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Alice Allan

Available from Amazon.com and other retail outlets

"Allan's dedication to highlighting the life of an early proponent of women's rights is admirable. Spiritualist researchers will be grateful for Allan's thoroughly researched work (inspired, she says, by Addie's original diaries). Newcomers to the subject matter may also find Addie's journey interesting, if not inspirational." -- Kirkus Reviews 

what prompted me to write a historical novel about this aspect of Addie L. Ballou's life:


For nearly fifteen years, I determinedly researched Addie Ballou’s life and involvement in the Spiritualism movement that flourished in the second half of the nineteenth century. Doing so enriched not only my life, but other lives as well, in ways none of us could have foreseen.

     In particular, I was contacted by other descendants of Albert and Addie Ballou and offered pieces of history, including Addie’s original diary from the year 1873. It was filled with names, observations, and beautifully written descriptions of her Spiritualist activities and family life. I spent the next two years deciphering her handwriting and determining which entries were meaningful and which ones were not.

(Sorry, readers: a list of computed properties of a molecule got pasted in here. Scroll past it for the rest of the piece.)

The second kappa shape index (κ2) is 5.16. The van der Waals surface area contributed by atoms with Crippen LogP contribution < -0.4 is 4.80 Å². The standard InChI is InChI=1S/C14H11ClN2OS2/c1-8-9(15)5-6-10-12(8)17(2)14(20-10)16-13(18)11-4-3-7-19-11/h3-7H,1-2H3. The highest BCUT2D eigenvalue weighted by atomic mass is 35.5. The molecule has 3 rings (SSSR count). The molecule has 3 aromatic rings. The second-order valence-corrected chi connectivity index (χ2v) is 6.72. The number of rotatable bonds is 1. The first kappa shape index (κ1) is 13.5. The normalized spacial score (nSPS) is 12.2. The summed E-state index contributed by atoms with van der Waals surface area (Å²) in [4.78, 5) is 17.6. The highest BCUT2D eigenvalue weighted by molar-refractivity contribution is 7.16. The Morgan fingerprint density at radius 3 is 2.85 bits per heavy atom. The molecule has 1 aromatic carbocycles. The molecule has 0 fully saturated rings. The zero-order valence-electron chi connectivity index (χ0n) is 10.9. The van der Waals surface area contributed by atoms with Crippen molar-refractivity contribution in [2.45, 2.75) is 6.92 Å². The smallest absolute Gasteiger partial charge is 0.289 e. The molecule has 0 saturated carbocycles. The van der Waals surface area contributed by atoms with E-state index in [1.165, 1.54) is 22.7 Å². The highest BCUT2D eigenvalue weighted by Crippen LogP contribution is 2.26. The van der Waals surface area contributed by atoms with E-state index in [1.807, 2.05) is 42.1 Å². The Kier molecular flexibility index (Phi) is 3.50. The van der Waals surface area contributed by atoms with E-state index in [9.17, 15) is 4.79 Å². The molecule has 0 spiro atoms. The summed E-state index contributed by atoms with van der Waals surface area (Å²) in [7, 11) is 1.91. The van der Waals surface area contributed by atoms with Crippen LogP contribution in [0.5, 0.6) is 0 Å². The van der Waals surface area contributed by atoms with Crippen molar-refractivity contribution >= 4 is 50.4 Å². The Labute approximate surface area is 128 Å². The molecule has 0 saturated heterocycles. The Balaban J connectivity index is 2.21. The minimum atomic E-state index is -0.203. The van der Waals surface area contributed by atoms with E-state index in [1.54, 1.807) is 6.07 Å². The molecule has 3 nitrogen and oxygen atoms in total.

As I dug deeper into the Spiritualism movement and its connection to social reform in America, I realized the personal stories of women had been left untold and at a minimum misunderstood. Due to their inability to express what happened to them, and the lack of social acceptance if they had, unspeakable secrets went with them to their graves.

     That is, unless, a woman recorded just enough of those remembrances in a diary that somehow, miraculously, surfaced nearly 140 years later. Mrs. Ballou, as a historical novel, is the result.

~~In 1863, twenty-five-year-old Addie Ballou risks losing the personal freedom and self confidence she has only begun to taste when illness forces her to leave her tenure as matron for the Union Army and return to rural Wisconsin. The young mother is quickly reminded her rights, opinions, and needs are secondary to that of her husband’s.